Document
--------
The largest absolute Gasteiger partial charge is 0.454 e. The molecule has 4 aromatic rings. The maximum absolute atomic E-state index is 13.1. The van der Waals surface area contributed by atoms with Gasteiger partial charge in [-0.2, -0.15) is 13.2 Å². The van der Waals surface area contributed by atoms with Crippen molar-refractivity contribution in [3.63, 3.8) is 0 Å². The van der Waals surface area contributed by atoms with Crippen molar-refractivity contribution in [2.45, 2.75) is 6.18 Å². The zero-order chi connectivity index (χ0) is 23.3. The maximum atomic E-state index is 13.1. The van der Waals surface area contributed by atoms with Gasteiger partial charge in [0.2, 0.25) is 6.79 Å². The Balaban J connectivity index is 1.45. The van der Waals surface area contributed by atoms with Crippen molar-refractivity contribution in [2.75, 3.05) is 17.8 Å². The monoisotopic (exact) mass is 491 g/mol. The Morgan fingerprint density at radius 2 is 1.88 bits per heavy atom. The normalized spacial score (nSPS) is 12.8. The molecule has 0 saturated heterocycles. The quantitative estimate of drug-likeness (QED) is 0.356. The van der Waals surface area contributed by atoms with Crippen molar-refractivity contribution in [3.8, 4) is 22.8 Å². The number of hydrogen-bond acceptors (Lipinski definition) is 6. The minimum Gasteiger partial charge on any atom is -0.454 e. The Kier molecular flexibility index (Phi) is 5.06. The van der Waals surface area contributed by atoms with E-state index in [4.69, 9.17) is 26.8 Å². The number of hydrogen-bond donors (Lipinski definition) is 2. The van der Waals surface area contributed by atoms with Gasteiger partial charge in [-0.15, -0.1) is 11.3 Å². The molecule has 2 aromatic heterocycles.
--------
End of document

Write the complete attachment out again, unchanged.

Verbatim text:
The largest absolute Gasteiger partial charge is 0.454 e. The molecule has 4 aromatic rings. The maximum absolute atomic E-state index is 13.1. The van der Waals surface area contributed by atoms with Gasteiger partial charge in [-0.2, -0.15) is 13.2 Å². The van der Waals surface area contributed by atoms with Crippen molar-refractivity contribution in [3.63, 3.8) is 0 Å². The van der Waals surface area contributed by atoms with Crippen molar-refractivity contribution in [2.45, 2.75) is 6.18 Å². The zero-order chi connectivity index (χ0) is 23.3. The maximum atomic E-state index is 13.1. The van der Waals surface area contributed by atoms with Gasteiger partial charge in [0.2, 0.25) is 6.79 Å². The Balaban J connectivity index is 1.45. The van der Waals surface area contributed by atoms with Crippen molar-refractivity contribution in [2.75, 3.05) is 17.8 Å². The monoisotopic (exact) mass is 491 g/mol. The Morgan fingerprint density at radius 2 is 1.88 bits per heavy atom. The normalized spacial score (nSPS) is 12.8. The molecule has 0 saturated heterocycles. The quantitative estimate of drug-likeness (QED) is 0.356. The van der Waals surface area contributed by atoms with Crippen molar-refractivity contribution in [3.8, 4) is 22.8 Å². The number of hydrogen-bond acceptors (Lipinski definition) is 6. The minimum Gasteiger partial charge on any atom is -0.454 e. The Kier molecular flexibility index (Phi) is 5.06. The van der Waals surface area contributed by atoms with E-state index in [4.69, 9.17) is 26.8 Å². The number of hydrogen-bond donors (Lipinski definition) is 2. The van der Waals surface area contributed by atoms with Gasteiger partial charge in [-0.15, -0.1) is 11.3 Å². The molecule has 2 aromatic heterocycles.